Snapchat currently holds the lead in active AR usage among consumer-AR providers. That includes more than 142 million daily active AR lens users, 15 billion lifetime lens engagements, and 500,000 lenses created. Snapchat users also activate AR lenses 30x per day on average.
Given that leading position, Snap’s tactics are ripe for examination to draw out transferable lessons. Just as we’ve mentioned in light of Pokémon Go, Snapchat is doing the AR industry a favor by large-scale experimentation to uncover user demand signals and formats that work.
Along those lines, Snap’s Carolina Arguelles gave a monster presentation at AWE Europe (video below) which we’re covering in three parts. After Part I & Part II on AR access, adoption & content — Snapchat’s three pillars of AR success — we now dive into tactical takeaways.
Does AR Make it Better?
One of AR’s success factors so far isn’t just about experience design and product execution — though those things are important — but the baseline factor of what to build. AR isn’t the silver bullet it was once trumpeted to be, so it’s all about pinpointing use cases where AR is additive.
“It feels like we’ve been saying that AR is the future, that AR is going to revolutionize so many industries, said Arguelles. “It’s going to change the way you walk to work, the way that you consume so much of your daily life. But the reality is that hasn’t really happened yet. We’re not seeing it so much in everyday life. So the question is, why hasn’t it come to fruition yet? And what can we do to accelerate that? When can we actually expect to see such a groundbreaking change in how people are living their lives?”
Consumer demand and comfort levels will evolve so the list of applicable use cases will grow. For now, Snap made a winning bet that social sharing — an existing behavior — benefits from AR. This should be a lesson in applying AR to build on existing behaviors, at least in early stages.
Beyond choosing the right use case, it’s also about execution. There, the biggest lesson so far is likewise to make AR accessible and in users’ path. The technology is too early and unproven for users to go out of their way to find it. This is the “training wheels” approach we often cite.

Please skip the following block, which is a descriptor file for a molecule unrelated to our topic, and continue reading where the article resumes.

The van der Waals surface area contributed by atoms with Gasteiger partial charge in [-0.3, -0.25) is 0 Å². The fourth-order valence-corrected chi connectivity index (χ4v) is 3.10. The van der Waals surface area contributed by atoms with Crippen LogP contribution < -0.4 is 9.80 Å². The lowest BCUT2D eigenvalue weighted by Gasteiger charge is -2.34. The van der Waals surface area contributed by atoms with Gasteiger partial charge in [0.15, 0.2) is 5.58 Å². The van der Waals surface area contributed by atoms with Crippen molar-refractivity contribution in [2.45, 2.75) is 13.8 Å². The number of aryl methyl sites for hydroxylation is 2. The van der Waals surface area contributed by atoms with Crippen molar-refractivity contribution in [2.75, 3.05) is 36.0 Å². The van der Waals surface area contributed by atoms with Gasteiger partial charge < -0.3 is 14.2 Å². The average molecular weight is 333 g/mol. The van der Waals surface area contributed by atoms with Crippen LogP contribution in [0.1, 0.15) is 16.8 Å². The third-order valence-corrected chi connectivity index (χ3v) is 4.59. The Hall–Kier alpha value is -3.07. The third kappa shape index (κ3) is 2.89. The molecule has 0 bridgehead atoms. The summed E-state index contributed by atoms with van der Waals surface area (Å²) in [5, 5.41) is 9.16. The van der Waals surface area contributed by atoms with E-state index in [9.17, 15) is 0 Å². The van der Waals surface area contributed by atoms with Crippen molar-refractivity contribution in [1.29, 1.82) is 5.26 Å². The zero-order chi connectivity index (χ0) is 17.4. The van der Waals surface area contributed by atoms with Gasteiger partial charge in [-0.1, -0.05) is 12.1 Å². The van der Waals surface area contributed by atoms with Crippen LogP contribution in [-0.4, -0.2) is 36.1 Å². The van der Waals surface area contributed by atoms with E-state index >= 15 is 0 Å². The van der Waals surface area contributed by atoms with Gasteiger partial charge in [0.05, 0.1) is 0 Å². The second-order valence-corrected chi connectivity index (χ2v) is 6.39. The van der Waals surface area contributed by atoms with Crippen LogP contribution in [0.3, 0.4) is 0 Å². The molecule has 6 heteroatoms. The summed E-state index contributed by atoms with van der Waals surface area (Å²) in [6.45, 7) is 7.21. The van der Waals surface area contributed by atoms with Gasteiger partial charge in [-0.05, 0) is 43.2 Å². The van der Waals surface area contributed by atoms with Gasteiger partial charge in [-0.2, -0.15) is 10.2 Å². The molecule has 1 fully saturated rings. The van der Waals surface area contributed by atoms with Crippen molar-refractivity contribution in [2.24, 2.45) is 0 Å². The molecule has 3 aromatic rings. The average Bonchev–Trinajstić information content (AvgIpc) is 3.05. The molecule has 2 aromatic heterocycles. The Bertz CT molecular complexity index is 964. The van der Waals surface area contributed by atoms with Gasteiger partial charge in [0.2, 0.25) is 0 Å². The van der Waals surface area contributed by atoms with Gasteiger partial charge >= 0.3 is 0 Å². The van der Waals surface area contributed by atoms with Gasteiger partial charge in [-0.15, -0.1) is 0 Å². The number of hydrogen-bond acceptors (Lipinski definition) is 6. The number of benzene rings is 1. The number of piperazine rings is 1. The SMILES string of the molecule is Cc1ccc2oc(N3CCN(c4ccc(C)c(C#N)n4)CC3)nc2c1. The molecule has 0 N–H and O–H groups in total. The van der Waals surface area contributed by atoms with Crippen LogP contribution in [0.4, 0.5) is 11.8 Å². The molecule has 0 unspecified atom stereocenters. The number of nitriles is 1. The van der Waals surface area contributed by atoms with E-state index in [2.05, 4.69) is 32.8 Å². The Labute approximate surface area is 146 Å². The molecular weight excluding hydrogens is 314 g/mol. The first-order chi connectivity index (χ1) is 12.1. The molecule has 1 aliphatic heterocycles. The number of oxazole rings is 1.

“AR is prioritized in our app. [It’s] actually just one tap away… with one tap on the screen,n AR is rendered… The more drop-offs you give people, the more they’re going to drop off. So the easier you can make it for someone to just jump right into AR is going to be really important because it’s so new… The strategy we believe other people should focus on if they want to drive more growth with AR is just reducing the friction in the access point to the camera first, and then to AR. The more steps you have and the more buried it is, and the harder it is to find, the less people you are going to have enter that experience.”
Where to Put it? What to Call It?
Another key success factor is marketing. This comes after choosing what to build and where to put it, and moves into what to call it. This seems trite but can have a big impact on adoption. Snap is AR’s engagement leader… all without saying the term “AR” in a user-facing way.
“Before you adopt something you have to understand it. ‘Augmented Reality’ is a tough term to understand if you’re an everyday consumer… We’re in an industry that for the everyday consumer, the technical terms we use and how we describe things just don’t work. We need to think about how to talk to the everyday consumer.”
Another way Snap found success with AR was to position it in a way that leaned into the culturally evolving perception of the smartphone camera. It’s no longer considered a tool to just take pictures, but rather a lens through which to experience the world live, a la Pokémon Go.
This thinking has propelled Snap’s recent AR integrations. Moving beyond just selfie lenses, it’s developing things like visual search. By utilizing the rear-facing camera to scan the broader canvas of the physical world, it can do things like identify style items or solve math problems.
The Language of AR
It’s also about the “language” of millennials and Gen Z in terms of how they conceive and use the camera. Photos have replaced text, which replaced phone calls as a way to communicate daily. AR feeds into that ethos, but successful integrations should know the language.